Groome Resources, Ltd. v. Parish of Jefferson, 52 F. Supp. 2d 721 (E.D. La. 1999)

US District Court for the Eastern District of Louisiana - 52 F. Supp. 2d 721 (E.D. La. 1999)
June 18, 1999

52 F. Supp. 2d 721 (1999)


No. Civ.A. 99-1491.

United States District Court, E.D. Louisiana.

June 18, 1999.


BARBIER, District Judge.

Plaintiff, Groome Resources, Ltd., L.L.C. ("Groome"), a for-profit limited liability partnership which is in the business of operating supportive group homes specifically for Alzheimer's patients, seeks a special zoning accommodation or waiver to operate a group home for five Alzheimer's patients in a residential district located in Jefferson Parish. Trial was held on June 15, 1999 on plaintiff's motion for preliminary injunction, consolidated with trial on the merits pursuant to Fed.R.Civ.P. 65(a) (2).


Plaintiff has signed an agreement to purchase the home at 5109 Elmwood Parkway in Metairie, has secured financing from Whitney Bank, but has had to delay the closing date several times because Jefferson Parish has not acted on the application. At present the closing is scheduled for Monday, June 21, 1999, and likely will not be extended further.[1] If plaintiff is unable to obtain the zoning accommodation, it will not proceed with the purchase. If plaintiff is able to purchase the home, it will then be able to apply to the State of Louisiana Department of Social Services for the necessary licensing to open and operate the group home.

The Jefferson Parish zoning ordinance provides that not more than four unrelated persons may occupy a single home in a residential district, and then only on a nonprofit, cost-sharing basis. Zoning Ordinance at 3-6. The ordinance also allows "a reasonable accommodation for handicapped *723 persons as defined by the Federal Fair Housing Act" based upon application to, review and approval by the Department of Inspection and Code Enforcement. Zoning Ordinance at 20-25.

Plaintiff Groome signed the agreement to purchase the home on February 8, 1999 and applied for a "reasonable accommodation" on February 11, 1999. Groome had previously opened an identical group home in another residential district within Jefferson Parish, and had received approval within less than 45 days. Groome's application for the Elmwood Parkway location was reviewed by both the Department of Inspection and Code Enforcement and the Jefferson Parish Attorney's Office. On March 15, 1999, the Parish Attorney's Office recommended approval of the application. The following day, March 16, 1999, the director of the Department of Inspection and Code Enforcement replied that it had reviewed the application, that the requested accommodation would not affect the density of the neighborhood, that the home had ample space to accommodate five persons, and that the requested accommodation to the zoning ordinance should be granted.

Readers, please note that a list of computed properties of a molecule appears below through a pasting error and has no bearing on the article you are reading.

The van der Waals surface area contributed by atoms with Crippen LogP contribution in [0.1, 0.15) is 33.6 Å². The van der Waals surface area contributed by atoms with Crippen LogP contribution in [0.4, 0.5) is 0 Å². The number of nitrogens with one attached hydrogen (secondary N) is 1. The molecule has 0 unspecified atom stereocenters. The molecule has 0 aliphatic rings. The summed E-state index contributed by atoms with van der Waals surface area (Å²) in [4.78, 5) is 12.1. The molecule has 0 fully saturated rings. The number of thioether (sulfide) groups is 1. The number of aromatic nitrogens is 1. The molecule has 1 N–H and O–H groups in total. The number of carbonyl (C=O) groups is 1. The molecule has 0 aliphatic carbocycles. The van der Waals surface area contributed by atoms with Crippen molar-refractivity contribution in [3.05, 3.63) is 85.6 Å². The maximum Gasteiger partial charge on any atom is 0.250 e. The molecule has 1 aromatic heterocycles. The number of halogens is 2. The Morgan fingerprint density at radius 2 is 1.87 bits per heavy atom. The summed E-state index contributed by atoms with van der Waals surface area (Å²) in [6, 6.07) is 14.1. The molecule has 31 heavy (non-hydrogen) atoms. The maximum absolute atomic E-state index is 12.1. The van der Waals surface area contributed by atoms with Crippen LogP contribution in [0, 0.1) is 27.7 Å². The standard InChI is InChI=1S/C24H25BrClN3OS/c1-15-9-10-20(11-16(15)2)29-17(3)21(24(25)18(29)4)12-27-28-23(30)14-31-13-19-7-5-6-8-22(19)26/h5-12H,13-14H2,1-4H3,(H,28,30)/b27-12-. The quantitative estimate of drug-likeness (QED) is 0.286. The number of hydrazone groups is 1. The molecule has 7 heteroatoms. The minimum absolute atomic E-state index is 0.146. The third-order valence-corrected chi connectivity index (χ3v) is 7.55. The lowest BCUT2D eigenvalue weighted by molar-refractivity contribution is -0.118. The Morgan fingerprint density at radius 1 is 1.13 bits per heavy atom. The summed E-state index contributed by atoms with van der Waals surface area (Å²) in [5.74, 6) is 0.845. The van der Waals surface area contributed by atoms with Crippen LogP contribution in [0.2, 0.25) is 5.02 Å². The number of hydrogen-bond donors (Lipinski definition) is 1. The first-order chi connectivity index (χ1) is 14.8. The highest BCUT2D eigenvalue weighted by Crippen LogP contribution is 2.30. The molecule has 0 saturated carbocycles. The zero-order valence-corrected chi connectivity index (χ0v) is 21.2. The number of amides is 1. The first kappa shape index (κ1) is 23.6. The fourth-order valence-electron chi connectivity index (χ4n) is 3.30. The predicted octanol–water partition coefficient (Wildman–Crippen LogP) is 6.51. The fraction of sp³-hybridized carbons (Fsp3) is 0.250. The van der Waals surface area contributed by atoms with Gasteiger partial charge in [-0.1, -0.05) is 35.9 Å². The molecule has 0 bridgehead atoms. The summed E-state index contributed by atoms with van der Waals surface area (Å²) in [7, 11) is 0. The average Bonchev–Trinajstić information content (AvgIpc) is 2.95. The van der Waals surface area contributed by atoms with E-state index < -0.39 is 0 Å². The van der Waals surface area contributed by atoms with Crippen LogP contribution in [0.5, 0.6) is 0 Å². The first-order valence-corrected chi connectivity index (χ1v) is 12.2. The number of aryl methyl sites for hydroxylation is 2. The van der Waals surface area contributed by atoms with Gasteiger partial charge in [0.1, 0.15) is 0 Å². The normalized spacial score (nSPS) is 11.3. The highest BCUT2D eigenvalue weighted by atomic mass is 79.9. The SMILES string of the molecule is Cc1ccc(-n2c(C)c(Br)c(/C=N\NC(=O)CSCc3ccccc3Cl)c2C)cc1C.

Although the zoning ordinance provides that approval of applications for reasonable accommodation for handicapped persons is to be made by the Department of Inspection and Code Enforcement, and despite findings by that Department and the Parish Attorney that the requested accommodation was reasonable and should be granted, the Parish of Jefferson has not yet formally acted upon plaintiff's application because of objections voiced by other residents in the Elmwood Parkway neighborhood.


The Fair Housing Act Amendments of 1988 ("the Act") prohibit discrimination in housing on the basis of handicap. 42 U.S.C. § 3601(f) (1); Oxford House-C v. City of St. Louis, 77 F.3d 249 (8th Cir. 1996). Persons with Alzheimer's Disease are handicapped within the meaning of the Fair Housing Act. 42 U.S.C. § 3602(h). In addition, the Act covers zoning ordinances such as the one at issue in the present case. Oxford House-C, at 251.

The Fair Housing Act makes it unlawful to "discriminate in the sale or rental, or otherwise make unavailable or deny, a dwelling to any buyer or renter because of a handicap of ... any person associated with that buyer or renter." 42 U.S.C. § 3604(f) (1) (c). Any aggrieved person may bring a civil action to enforce the Act. 42 U.S.C. § 3613. An "aggrieved person" is defined by the Act as "any person who ... claims to have been injured by a discriminatory housing practice." 42 U.S.C. § 3602(i). Accordingly, plaintiff as a provider of housing to Alzheimer'S patients has standing under the Fair Housing Act to bring this suit. See Remed Recovery Care Centers v. Township of Willistown, 36 F. Supp. 2d 676 (E.D.Pa. July 29, 1999).

Defendants advanced three primary defenses at trial: (1) the Fair Housing Act Amendments of 1988 are unconstitutional; (2) this suit is premature because the application has not yet been denied; and (3) the requested accommodation is neither reasonable nor necessary.

The FHA is constitutional

With regard to the constitutionality of the Act, the Court notes that each of the three circuit courts to have considered the issue have held that the Act was a valid exercise of Congress' power under the Commerce Clause. Oxford House-C, supra; Morgan v. HUD, 985 F.2d 1451 (10th Cir. 1993); Seniors Civil Liberties Ass'n v. Kemp, 965 F.2d 1030 (11th Cir.1992).

Plaintiff's suit is not premature

Defendant's argument that the suit is premature is belied by the trial evidence which clearly demonstrated that as early as March 16, 1999, the appropriate Jefferson Parish departments charged with responsibility for reviewing and approving such applications had completed the review process and were prepared to approve the application until the district councilman intervened. *724 There is nothing in the ordinance which requires approval by the parish council or any individual councilperson. Groome suggests that the Parish has delayed acting on the application in the hope that the matter will become moot if the proposed purchase falls through.[2]